As if interviews aren't stressful enough, interviewers like to throw in some tough questions to get a glimpse into the candidate's character. Sometimes these questions seem quite innocent, but your answer could make or break your chance of getting the job. Let's have a look at tough interview questions and how to answer them.
Tell me a little about yourself
Sounds easy enough, doesn't it? But this question is a minefield. Depending on your answers, the interviewer will judge whether you are authentically confident or actually indifferent. Do you have a career plan, or do you prefer to fly by the seat of your pants. While it's acceptable--if not preferable--to be confident, try not to stick too many feathers in your own hat. And while you don't have to have your future mapped out, it is recommended to have some idea of where you're going and how to get there.
Why do you think you are right for this job?
Whatever you do, don't say that you are a hard worker, that you like the responsibility that comes with the job, or anything that refers to your character. The interviewer has heard these kinds of cliches a hundred times. Instead of focusing on yourself, focus on the company. Show a belief in their products or services. Be enthusiastic about that.
Why did you leave your previous job?
Another minefield. If you quit because you were bored with you job or didn't like your boss, you can't say that. You can never speak ill of a past employer. Neither can you say that you were bored, because the new company might wonder if you will get bored with them. If you were fired, it's best to be honest without going into detail. The company you're applying with is going to find out anyway when you need to supply references. You could word it differently, though, and say that you were let go because you and your boss didn't see eye to eye.
Where do you see yourself in five years?
This question may reveal more than you think. If you answer right away, it means that you have given your future a lot of thought and know exactly what you want. You are ambitious and may use any means to get to an end. If you answer after a long pause, you haven't given your future any thought at all. You are happy with your life as it is, and will take your future one step at a time.
What are your weaknesses?
Does anyone really want to reveal their weaknesses? Of course not. Whichever weakness you admit to, don't say that you are a perfectionist, too organized, can't work with people who don't live up to their full potential or anything else that will put a positive spin on a weakness. A good answer might be that you are more of a leader than a follower and that your ideas are not always welcomed by management. Companies like leaders and like new ideas. They might not always like your ideas, but they like someone with initiative.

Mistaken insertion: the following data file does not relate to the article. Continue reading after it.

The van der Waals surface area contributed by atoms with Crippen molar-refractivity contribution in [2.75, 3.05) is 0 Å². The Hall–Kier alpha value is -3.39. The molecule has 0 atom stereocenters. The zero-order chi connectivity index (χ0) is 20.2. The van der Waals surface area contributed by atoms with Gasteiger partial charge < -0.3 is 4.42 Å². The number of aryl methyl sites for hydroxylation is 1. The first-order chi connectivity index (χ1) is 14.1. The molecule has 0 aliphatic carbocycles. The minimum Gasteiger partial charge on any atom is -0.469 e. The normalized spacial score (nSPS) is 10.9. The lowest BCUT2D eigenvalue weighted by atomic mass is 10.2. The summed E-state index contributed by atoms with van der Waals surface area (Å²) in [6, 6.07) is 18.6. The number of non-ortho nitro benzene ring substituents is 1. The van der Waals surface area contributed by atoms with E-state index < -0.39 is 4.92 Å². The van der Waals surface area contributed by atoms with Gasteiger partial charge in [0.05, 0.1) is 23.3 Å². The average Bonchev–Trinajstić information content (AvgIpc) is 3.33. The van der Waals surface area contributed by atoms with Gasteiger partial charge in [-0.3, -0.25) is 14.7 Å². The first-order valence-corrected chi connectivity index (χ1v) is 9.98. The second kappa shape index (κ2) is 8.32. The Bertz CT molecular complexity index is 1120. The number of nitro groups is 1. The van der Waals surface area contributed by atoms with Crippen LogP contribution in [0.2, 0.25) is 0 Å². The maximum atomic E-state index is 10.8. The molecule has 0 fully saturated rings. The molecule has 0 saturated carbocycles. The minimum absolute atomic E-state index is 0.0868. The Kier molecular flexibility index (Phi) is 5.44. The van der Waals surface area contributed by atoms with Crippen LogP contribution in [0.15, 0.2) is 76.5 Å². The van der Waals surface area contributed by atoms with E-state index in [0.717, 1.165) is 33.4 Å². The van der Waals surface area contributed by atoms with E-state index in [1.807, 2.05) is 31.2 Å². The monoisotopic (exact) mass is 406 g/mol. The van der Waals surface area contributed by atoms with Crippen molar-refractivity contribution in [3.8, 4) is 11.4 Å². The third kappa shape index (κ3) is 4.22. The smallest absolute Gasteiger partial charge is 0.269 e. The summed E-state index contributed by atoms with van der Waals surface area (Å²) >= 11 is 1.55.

What are your salary expectations?
This may seem like a tough question. After all, set you salary too low and you might be underselling yourself. Set your salary too high and it may cost you the job. The answer to this particular problem is simple, name a salary range. If, for instance, you want to earn $50,000, you could say that you would like to earn between $48,000 and $58,000. Chances are, in such a range they will offer you $54,000.
The best advice anyone can give you before going to an interview is to be yourself. While it's a good idea to be prepared and research the matter of tough interview questions and how to answer them, don't memorize the answers. Interviewers go online too, and know what's out there. They can spot a copycat a mile away. Read the questions and answers and then make them your own.
It's okay to stumble over an answer or take a minute before replying. Being a smooth talker doesn't always work in your favor. An interviewer has seen and heard it all and will enjoy your honesty.
Structured interviews with canned questions have become the norm at many companies. Structured interview questions may seem impersonal or even silly, but they're designed to ensure candidates are evaluated on equal terms. By remembering that interviews are more about chemistry than specific answers, you'll ace those structured interviews.
During a job interview, you might fumble the answer to a question, or your mind will go completely blank. But, at other times, the problem with the interview isn't you. Interviewers who haven't been trained properly or who are trying to screen out candidates for reasons other than their qualifications might ask you personal questions that are awkward at best and illegal at worst. This Q&A can help you handle these nosy interview questions.
Make sure you dress for success for your next interview to show that you are professional and interested in the job.